Here, in what is still the eastern half of a divided city that wears its division more lightly, is a Berlin experience both old and new. In three decades of frequent visits, it has been fascinating to note how much this part of town has changed. Even a decade ago these streets were rundown. With crumbling buildings showing bulletholes, it wasn’t hard to imagine what the place looked like in 1945. Now there are lilacs, blues, and yellows. Cafés, bars and restaurants abound, serving the young professionals attracted to the city by cheap rents and a renewed sense of community.

 

Breaking the fourth wall

Looking north along Schliemannstraße, you’ll find a delightful vista of well-tended balconies. It’s a pleasant place to live, notwithstanding the gaggle of grotesques who gather round the corner in the square. On Kastanienallee, which forms the second leg of the walk, an old city feels young. It’s a kind of gentrification but the right kind. There’s more to eat, to drink, to buy, for all.

Berlin, where Bertolt Brecht staged his unwatchable plays, was supposed to have been transformed by a proletarian revolution. Instead, it has been restored to health by a very middle-class one. Germany has always had a well-educated middle class, and the nation’s restoration would have impossible without such people. The irony is delicious – not that irony buttered many parsnips for “dirty Bertie”.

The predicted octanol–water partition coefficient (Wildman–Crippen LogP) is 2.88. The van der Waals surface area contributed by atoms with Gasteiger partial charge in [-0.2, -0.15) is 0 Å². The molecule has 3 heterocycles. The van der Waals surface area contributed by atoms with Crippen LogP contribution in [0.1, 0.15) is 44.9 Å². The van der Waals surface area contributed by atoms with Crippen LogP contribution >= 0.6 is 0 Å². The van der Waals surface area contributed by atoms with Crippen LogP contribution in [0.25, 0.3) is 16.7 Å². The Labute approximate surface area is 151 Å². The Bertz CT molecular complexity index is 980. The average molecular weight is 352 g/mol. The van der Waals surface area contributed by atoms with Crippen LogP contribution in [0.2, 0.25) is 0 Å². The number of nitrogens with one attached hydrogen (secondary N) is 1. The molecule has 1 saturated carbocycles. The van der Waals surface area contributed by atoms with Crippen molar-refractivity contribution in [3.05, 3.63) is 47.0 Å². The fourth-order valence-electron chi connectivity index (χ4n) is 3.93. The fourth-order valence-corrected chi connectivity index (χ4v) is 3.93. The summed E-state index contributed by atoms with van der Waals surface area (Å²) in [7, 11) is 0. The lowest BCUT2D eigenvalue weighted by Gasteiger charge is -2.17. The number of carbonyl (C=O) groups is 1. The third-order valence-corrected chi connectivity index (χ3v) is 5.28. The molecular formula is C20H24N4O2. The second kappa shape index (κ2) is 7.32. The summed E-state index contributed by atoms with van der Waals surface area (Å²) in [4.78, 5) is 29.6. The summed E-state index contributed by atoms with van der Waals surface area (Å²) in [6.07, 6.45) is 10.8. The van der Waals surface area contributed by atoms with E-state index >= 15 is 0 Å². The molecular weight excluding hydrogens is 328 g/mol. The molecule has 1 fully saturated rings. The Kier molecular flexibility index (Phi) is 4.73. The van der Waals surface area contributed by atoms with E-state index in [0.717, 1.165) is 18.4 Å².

The new snobbery

The British Museum’s survey of German history “Memories of a Nation” is being presented at the Martin-Gropius-Bau as “The British View”. Germans, natürlich, are curious to see how we observe them. But how do they see us?

A German friend recently in England  said that the images that struck him most forcibly were the tins of food and cheap booze people piled up in supermarkets, and the number of teenage girls pushing prams. Perhaps Neil MacGregor, the former director of the British Museum who will shortly take up a similar role here at the new Humboldt Forum, may turn his attention to a “German View” of the United Kingdom.